If we stand at the screen and point a meter into the projector lens, we are measuring  – everybody? – Illuminance. Illuminance is Lux. We don’t do that. It hurts the eyes!

We cinema people point our meters at the screen. We measure light that is reflecting from the screen or light that is exiting from the screen full of LEDs. We measure this because we want to know how much light is going to be received by the eyes of our customers.

Description of Luminance

This article is a Work In Progress – more soon.


This lesson is still a work in progress. The following needs to be incorporated:

The numbers that get thrown around are based around standards set by the ISO, which got them from the CIE*.  SMPTE then bases their work on these two group’s work.
A candela is basically the amount of light that comes from a candle, but it the kind of unit that has to be associated with a dimension, since light emirates from the candle in all directions and we are only interested in a slice that comes out of the projector and hits the screen. The dimension chosen is ‘per square meter.’ Then they do a bunch of science stuff to try to come up with a consistent measurement. And, as we found out, that is near impossible.
Candela per square meter is also called ’nits’ in the camera world, and has gotten more popular in exhibition. The old old standard (pre-1990 perhaps) was measured in foot-lamberts. All specs are supposed to be in ISO units, which foot-lambert isn’t. But some people like to use it. 14 foot-lamberts equal 48 nits, which is the standard ±10%.
Bright is important, but in a theater the amount of dark is just as important. So much of what we see is juggled in the human visual system by using comparisons. The comparison of brightest white to darkest black is contrast, one number divided into the other, and given as a ratio. The classic specification for projectors has been 2000:1 for 15 years, although many projectors only actually make it on their spec sheet. The typical 4K projector in the field is thought to be 1600:1.
It isn’t just black and white that is important, of course. But for measuring we can get a lot out of each because of one fact. White is a combination of equal amounts of red, green and blue light. And mid-grey is a combination of equal amounts of red, green and blue light…although, less of each. And light grey and dark grey are a combination of red, green and blue light, just different amounts. So each time they only took one ‘colorimetry’ reading, which measures where the white combo is on a chart that the CIE came up with.
But science stuff aside, looking in shadows to see what is happening to subtle changing fabrics or doors is more and more possible, and a good way to judge as you go forward. The color of bricks goes from deep red to deeper and deeper red and finally black. Blue jeans go to black and back to blue as they are rumpled. …or is it all black, which is how standard equipment handles deep subtleties. What you heard Jerry called Crushed Blacks.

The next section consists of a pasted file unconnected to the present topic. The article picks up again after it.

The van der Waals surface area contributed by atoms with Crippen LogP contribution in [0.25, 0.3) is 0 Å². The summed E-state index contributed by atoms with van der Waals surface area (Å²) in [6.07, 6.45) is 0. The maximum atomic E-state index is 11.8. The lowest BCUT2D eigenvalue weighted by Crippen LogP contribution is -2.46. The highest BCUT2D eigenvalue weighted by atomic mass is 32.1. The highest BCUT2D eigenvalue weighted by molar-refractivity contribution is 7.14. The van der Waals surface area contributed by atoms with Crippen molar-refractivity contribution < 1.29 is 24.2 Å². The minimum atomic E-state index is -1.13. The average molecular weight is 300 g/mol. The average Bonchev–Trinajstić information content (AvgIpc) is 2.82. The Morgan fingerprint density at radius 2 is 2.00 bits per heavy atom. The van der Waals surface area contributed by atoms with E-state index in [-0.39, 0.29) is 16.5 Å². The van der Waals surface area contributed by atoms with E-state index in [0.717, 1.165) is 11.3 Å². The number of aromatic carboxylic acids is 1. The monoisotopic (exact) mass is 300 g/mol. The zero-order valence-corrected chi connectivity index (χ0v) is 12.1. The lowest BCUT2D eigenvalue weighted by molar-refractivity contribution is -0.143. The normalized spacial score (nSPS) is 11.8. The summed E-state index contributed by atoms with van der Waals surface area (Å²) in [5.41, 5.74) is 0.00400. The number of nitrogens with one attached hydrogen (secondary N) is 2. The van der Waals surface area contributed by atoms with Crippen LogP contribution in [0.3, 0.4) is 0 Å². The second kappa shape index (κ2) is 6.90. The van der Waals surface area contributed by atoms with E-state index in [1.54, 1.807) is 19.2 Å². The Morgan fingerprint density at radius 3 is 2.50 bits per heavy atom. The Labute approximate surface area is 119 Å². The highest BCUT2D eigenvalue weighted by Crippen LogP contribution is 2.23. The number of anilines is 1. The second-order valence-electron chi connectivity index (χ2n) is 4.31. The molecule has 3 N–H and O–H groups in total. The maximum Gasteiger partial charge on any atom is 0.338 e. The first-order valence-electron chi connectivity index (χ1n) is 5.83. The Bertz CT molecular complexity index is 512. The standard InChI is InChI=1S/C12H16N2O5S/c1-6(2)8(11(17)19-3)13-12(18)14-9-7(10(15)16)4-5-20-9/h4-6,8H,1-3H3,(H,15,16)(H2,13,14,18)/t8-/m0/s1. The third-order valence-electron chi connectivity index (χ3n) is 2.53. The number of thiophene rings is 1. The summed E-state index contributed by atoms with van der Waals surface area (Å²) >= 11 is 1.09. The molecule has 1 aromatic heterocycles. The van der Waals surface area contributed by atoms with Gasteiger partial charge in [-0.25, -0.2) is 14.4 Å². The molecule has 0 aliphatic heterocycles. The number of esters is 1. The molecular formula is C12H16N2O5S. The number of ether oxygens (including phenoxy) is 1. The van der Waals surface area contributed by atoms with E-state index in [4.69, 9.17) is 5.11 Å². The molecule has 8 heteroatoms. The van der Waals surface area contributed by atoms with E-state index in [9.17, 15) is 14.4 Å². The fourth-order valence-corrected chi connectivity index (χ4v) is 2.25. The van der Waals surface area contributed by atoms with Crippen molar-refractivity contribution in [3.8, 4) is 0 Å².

–––––––– Back to our story…
The Dolby Vision system can light up the screen at 108 cd/m2. That is more that twice the 48 ‘nit’ standard that  auditoriums are supposed to consistently meet. Dolby Vision is also famous for the technology that allows the projected black to be 1 million times less bright. Really dark darks have been a major goal of digital cinema since the beginning and Dolby spent a lot getting it so good.
IMAX can light up the screen to 75 cd/m2, a touch more than 50% more than the standard 48.  They also say they have a technology that they say creates a true black, but they won’t give a number.
The last comment about this is a completely different chapter, because the LED screens that some theaters are putting in also claim a million to one contrast ratio and brightness that can go up to 500 nits – which everyone says is too bright. I’ve seen 300 and that is far too bright. But, who asked me.
–––––––– One last math exercise…just because it is fun and because I am always confused with this milli-nit stuff that Jerry likes
Let’s pretend that Dolby Vision isn’t 108 nits, but 100 at the brightest. And pretend that we want to figure out what 1,000,000:1 contrast ratio means.
Which means, if the highest level were 100 nits, then 10:1 would be 100 nits to 10 nits,  and 100:1 contrast ratio would be 100 to 1 nits. Let’s do this as a table
Contrast Ratio Vernacular
While checking rooms for light levels, it became very easy to add new words to the nomenclature of hip. Instead of saying, that reading was point zero zero 9, that number became 9 millinits. Point 01 became 10 millinits. You kinda had to be there seeing all these extraordinary numbers.
Contrast Ratio Ratio measurement – part of a nit
10 100 nits to 10 nits
100 100 nits to 1 nits 1 nit is a 1,000 millinits. That makes sense, right?
1,000 100 nits to 0.1 nits 100 millinits
10,000 100 nits to 0.01 nits 10 millinits
100,000 100 nits to 0.001 nits a thousandth of a nit – a millinit!
1,000,000 100 nits to 0.0001 nits a tenth of a millinit!
This science stuff works.